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J Neurol Sci. 2014 Jul 15;342(1-2):69-78. doi: 10.1016/j.jns.2014.04.027. Epub 2014 Apr 27.

Congenital ataxia and hemiplegic migraine with cerebral edema associated with a novel gain of function mutation in the calcium channel CACNA1A.

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Division of Molecular Pediatrics, Lausanne University Hospital, Lausanne, Switzerland. Electronic address:
Department of Pharmacology and Toxicology, University of Lausanne, Lausanne, Switzerland.
Division of Molecular Pediatrics, Lausanne University Hospital, Lausanne, Switzerland.
Neuropediatric Unit, Department of Pediatrics, Lausanne University Hospital, Lausanne, Switzerland.
Department of Radiology, Lausanne University Hospital, Lausanne, Switzerland.


Mutations in the CACNA1A gene, encoding the α1 subunit of the voltage-gated calcium channel Ca(V)2.1 (P/Q-type), have been associated with three neurological phenotypes: familial and sporadic hemiplegic migraine type 1 (FHM1, SHM1), episodic ataxia type 2 (EA2), and spinocerebellar ataxia type 6 (SCA6). We report a child with congenital ataxia, abnormal eye movements and developmental delay who presented severe attacks of hemiplegic migraine triggered by minor head traumas and associated with hemispheric swelling and seizures. Progressive cerebellar atrophy was also observed. Remission of the attacks was obtained with acetazolamide. A de novo 3 bp deletion was found in heterozygosity causing loss of a phenylalanine residue at position 1502, in one of the critical transmembrane domains of the protein contributing to the inner part of the pore. We characterized the electrophysiology of this mutant in a Xenopus oocyte in vitro system and showed that it causes gain of function of the channel. The mutant Ca(V)2.1 activates at lower voltage threshold than the wild type. These findings provide further evidence of this molecular mechanism as causative of FHM1 and expand the phenotypic spectrum of CACNA1A mutations with a child exhibiting severe SHM1 and non-episodic ataxia of congenital onset.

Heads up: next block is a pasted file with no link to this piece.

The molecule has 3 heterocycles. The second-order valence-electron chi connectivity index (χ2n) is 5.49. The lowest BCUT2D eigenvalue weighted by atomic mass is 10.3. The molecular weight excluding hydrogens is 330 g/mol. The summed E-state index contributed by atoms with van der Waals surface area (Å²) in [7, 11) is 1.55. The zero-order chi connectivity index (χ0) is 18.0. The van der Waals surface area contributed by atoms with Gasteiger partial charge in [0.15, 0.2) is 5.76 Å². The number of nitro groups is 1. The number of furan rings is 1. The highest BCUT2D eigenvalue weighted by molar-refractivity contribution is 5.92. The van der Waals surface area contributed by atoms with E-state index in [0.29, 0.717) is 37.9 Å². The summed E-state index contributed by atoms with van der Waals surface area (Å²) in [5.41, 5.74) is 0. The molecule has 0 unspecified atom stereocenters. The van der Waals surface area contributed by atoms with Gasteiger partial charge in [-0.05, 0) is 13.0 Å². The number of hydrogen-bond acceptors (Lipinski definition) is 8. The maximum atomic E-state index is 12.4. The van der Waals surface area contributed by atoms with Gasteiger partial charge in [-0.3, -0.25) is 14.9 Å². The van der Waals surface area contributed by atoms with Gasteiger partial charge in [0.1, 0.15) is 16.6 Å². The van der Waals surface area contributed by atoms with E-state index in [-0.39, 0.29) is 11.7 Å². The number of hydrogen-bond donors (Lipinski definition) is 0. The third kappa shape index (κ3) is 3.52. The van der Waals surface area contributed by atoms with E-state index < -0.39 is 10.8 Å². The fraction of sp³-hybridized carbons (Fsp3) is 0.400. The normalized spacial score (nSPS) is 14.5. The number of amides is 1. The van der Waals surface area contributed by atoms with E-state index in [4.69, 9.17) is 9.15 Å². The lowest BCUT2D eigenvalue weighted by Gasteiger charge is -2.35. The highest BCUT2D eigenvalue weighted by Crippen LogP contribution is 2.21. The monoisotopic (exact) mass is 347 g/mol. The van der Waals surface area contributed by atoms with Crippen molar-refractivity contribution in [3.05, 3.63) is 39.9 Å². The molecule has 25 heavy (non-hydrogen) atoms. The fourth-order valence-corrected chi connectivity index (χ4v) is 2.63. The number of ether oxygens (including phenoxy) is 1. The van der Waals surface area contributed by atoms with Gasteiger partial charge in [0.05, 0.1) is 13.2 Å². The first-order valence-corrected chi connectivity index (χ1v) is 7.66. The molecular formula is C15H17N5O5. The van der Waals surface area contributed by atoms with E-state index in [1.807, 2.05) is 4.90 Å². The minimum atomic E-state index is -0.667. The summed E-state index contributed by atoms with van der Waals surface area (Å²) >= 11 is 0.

Acetazolamide response; Congenital ataxia; Developmental delay; Gain of function; Novel CACNA1A mutation; Severe SHM1

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